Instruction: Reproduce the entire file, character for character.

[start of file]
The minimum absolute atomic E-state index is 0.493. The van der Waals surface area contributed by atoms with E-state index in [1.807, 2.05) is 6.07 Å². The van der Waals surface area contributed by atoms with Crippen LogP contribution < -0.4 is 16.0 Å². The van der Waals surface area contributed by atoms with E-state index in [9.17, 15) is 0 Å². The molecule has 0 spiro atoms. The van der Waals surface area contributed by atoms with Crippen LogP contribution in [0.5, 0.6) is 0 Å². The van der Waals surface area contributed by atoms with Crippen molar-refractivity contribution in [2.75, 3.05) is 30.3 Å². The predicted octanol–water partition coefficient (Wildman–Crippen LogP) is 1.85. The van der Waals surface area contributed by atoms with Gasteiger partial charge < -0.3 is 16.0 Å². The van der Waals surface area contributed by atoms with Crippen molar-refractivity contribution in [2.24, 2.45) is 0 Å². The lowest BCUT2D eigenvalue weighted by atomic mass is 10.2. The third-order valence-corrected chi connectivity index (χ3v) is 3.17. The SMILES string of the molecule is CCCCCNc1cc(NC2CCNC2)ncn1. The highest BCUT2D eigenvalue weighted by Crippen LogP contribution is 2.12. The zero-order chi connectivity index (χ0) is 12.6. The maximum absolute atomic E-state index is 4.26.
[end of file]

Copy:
The minimum absolute atomic E-state index is 0.493. The van der Waals surface area contributed by atoms with E-state index in [1.807, 2.05) is 6.07 Å². The van der Waals surface area contributed by atoms with Crippen LogP contribution < -0.4 is 16.0 Å². The van der Waals surface area contributed by atoms with E-state index in [9.17, 15) is 0 Å². The molecule has 0 spiro atoms. The van der Waals surface area contributed by atoms with Crippen LogP contribution in [0.5, 0.6) is 0 Å². The van der Waals surface area contributed by atoms with Crippen molar-refractivity contribution in [2.75, 3.05) is 30.3 Å². The predicted octanol–water partition coefficient (Wildman–Crippen LogP) is 1.85. The van der Waals surface area contributed by atoms with Gasteiger partial charge < -0.3 is 16.0 Å². The van der Waals surface area contributed by atoms with Crippen molar-refractivity contribution in [2.24, 2.45) is 0 Å². The lowest BCUT2D eigenvalue weighted by atomic mass is 10.2. The third-order valence-corrected chi connectivity index (χ3v) is 3.17. The SMILES string of the molecule is CCCCCNc1cc(NC2CCNC2)ncn1. The highest BCUT2D eigenvalue weighted by Crippen LogP contribution is 2.12. The zero-order chi connectivity index (χ0) is 12.6. The maximum absolute atomic E-state index is 4.26.